Well, of course the owner was enraged and assumed that because her RV was in front of my house, I must have been the snitch. Took me years to convince her otherwise, still not sure she believes it. In the meantime, I endured stolen mail, and then a vandalized mailbox, and then a vandalized car (which she eventually paid for). All because the fine was quite high, and a threat of being towed and impounded included. The RV was there less than 48 hours.
So why was that criminal, andhow is it that car camping is not???
Posted by Anon., a resident of the Crescent Park neighborhood, on Nov 27, 2012 at 11:30 am
> Larry Klein has stated that he has spoken to local realtors, who have told him that parking restrictions heavily increase property values.
Parking restrictions do not overlap with car camping or whatever you want to call it hardly at all. Most cars parked on the streets are because there are too many people living in too small a property. Go drive through East Palo Alto, East Menlo Park, etc and see how the streets are so lined with cars that neighborhood security and life is affected very negatively, but that is very much not car camping at all. That is what is associated with and affects property values.
> I have a couple of realtor friends in PA, and they tell me that car campers are a real drag,
Of course a car camper in sight of an open house is not going to be a good thing. No offense to our realtor community, but realtors are all about being people persons, and they will tell you whatever they think you want to hear. Also, what realtors think and what is statistically true are not necessarily the same, even if it has to do with real estate.
A good example is how realtors will tell people some funny things when it is time to sell their house, like what superficial improvements they should make, right down to what color of flowers to avoid, staging your house, etc. Healthy skepticism in the face of some of these costly useless ideas is very helpful. In hundreds or thousands of houses the risk that someone will car camp in from of your house for a day or two is not going to dissuade many who want to buy a house, nearly as much as driving to an open house and having a hard time to find a parking space because cars line the streets.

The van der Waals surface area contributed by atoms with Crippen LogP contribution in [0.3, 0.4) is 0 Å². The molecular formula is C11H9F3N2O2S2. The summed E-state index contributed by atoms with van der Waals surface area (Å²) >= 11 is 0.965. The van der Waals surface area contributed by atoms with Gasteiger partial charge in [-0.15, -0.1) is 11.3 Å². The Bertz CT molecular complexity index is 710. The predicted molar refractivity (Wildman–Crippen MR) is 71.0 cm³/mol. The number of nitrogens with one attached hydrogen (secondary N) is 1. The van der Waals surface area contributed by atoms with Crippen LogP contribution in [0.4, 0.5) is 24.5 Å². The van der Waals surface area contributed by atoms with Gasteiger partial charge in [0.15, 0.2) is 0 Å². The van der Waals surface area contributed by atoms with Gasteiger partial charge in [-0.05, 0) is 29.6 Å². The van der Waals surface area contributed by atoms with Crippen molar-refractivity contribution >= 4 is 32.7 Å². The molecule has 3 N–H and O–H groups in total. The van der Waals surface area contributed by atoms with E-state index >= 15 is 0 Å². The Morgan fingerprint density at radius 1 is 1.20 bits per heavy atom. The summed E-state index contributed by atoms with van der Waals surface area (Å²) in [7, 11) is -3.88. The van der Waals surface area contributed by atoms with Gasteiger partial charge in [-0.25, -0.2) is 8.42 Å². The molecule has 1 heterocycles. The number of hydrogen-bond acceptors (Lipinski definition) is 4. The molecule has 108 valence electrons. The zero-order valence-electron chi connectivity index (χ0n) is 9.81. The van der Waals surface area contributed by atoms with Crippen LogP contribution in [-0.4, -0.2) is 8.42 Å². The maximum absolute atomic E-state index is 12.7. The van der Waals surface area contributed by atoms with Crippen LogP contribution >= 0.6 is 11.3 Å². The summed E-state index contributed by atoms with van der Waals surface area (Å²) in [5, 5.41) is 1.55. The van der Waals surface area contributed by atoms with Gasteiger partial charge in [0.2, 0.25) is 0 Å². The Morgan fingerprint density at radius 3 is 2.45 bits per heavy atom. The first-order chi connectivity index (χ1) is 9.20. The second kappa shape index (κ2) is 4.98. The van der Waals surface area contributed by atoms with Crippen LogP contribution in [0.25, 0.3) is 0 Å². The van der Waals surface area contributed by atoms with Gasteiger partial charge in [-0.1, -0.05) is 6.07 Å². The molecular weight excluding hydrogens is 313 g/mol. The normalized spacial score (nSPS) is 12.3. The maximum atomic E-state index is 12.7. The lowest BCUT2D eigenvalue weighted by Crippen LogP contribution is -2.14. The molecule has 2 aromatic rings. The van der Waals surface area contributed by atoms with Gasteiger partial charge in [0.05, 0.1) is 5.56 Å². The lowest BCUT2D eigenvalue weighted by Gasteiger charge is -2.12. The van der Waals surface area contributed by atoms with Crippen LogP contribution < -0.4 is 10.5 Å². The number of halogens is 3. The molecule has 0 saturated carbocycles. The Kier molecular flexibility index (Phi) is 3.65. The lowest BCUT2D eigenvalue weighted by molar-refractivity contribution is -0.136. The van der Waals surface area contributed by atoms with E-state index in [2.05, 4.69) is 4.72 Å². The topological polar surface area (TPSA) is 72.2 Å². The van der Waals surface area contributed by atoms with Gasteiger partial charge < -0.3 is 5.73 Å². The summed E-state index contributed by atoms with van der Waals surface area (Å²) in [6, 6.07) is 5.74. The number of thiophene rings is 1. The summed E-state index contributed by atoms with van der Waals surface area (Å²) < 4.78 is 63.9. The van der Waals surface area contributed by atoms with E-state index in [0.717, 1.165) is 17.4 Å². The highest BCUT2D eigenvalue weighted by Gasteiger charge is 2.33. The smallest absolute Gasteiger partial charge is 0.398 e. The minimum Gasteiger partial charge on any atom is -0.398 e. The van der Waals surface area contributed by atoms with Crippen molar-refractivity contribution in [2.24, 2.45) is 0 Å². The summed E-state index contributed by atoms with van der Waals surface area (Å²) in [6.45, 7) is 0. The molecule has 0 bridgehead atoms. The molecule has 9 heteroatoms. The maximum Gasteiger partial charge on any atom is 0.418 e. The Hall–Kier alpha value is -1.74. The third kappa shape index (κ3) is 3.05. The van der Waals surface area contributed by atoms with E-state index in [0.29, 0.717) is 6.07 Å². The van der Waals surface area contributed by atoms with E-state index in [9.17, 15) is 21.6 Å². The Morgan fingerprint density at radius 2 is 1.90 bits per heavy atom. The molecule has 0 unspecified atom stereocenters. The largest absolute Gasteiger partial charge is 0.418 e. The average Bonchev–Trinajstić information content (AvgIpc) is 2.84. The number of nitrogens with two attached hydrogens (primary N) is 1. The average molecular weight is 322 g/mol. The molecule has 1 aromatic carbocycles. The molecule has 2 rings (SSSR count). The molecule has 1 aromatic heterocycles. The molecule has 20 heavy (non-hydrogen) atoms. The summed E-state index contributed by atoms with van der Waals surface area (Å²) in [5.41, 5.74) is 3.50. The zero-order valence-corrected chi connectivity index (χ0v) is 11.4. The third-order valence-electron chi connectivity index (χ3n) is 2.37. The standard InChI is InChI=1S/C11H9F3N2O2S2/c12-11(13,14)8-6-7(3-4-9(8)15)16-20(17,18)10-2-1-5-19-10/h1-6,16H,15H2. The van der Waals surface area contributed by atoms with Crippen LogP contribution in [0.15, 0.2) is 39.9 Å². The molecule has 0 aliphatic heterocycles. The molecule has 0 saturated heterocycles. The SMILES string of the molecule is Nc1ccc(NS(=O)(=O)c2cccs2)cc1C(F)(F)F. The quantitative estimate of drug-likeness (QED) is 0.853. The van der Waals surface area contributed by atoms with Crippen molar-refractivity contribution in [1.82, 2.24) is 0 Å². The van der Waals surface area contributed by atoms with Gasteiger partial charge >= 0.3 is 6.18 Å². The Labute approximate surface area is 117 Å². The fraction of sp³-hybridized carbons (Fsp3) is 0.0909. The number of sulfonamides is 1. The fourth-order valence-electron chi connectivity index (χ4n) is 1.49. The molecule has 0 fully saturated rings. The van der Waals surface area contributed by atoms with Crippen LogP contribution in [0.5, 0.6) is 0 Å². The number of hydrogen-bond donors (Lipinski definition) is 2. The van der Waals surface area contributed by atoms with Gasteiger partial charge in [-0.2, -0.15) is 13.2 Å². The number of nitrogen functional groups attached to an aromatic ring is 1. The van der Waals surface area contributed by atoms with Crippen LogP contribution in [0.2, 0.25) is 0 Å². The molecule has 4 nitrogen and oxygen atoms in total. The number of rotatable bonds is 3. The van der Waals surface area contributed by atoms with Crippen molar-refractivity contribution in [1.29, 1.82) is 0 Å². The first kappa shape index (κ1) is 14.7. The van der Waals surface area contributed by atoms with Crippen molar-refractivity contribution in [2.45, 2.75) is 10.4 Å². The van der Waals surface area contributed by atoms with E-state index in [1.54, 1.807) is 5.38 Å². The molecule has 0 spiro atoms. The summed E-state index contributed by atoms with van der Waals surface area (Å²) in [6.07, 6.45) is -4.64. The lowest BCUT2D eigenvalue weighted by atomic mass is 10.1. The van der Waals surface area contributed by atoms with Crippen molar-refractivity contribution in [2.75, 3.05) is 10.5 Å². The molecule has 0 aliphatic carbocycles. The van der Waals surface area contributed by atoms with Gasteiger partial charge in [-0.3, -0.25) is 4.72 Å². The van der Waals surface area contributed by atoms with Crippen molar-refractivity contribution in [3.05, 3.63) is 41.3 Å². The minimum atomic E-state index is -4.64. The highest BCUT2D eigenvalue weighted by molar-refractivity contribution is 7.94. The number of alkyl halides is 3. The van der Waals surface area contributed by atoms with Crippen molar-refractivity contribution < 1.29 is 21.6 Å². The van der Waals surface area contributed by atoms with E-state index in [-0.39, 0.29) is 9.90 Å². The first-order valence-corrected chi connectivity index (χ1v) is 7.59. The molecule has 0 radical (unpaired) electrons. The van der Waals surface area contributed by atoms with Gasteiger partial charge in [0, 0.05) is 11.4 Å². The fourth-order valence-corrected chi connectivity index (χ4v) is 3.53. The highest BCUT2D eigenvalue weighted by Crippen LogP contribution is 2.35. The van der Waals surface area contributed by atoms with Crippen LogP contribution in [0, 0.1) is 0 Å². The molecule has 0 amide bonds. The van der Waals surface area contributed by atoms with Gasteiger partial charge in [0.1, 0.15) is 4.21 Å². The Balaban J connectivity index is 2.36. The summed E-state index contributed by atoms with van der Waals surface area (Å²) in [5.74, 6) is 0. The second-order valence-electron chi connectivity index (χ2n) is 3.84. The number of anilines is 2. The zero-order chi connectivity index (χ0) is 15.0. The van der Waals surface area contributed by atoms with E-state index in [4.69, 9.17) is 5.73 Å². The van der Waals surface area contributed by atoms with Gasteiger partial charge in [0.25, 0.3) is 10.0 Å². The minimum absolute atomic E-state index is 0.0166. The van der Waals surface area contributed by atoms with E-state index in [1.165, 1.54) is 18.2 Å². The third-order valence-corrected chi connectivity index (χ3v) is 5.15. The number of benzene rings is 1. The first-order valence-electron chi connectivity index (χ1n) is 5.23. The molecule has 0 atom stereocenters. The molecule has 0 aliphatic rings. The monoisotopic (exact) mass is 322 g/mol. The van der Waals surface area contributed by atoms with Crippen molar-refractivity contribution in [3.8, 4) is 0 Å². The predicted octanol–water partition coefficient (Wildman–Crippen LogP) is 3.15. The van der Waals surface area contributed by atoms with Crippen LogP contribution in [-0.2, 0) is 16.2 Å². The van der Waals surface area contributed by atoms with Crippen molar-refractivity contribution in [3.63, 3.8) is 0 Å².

Craig you really seem to overstate your case. I get your points and I even agree with you about much of it when there is a specific problem, but your previous solutions only take into account getting the car out of the way with no concern about solving the problem for homeless people. Taking people with a car as their home and making them homeless and adding to their problems just does not seem right to me. It's not that I agree that we should have large numbers of homeless people in Palo Alto streets in cars or not, but that the problem is a small one.
For example there is an old homeless lady that seems to have colonized a nook of a building's front door on University that I find annoying to walk by. It seriously makes me gasp every time I walk by this area. This is the lady I mentioned before that hangs out in the Apple Store sometimes. She is in obvious need of help, and she is a nuisance, but criminalizing her when there is no way to help her is not a good solution. Something should be done. I don't know that there is a good solution, but until it becomes a significant problem either in magnitude or numbers I am for just living with it, albeit uneasily. Same with the panhandlers outside Whole Foods. I find them annoying but trying to find the right size legal solution to the problem is more trouble than its world compared to live and live ... assuming that it is the occasional one or two people.
I don't expect you to agree or define the magnitude of the current problem the same as I, but I really wonder if you see my point. I like the idea of setting aside a place for this out at the Baylands somewhere. There is inadequate parking in the Baylands as well as facilities anyway. Put some facilities for RVs as well. I do think there should be places for RVs to park in the city, maybe in the industrial section if that is not already the case.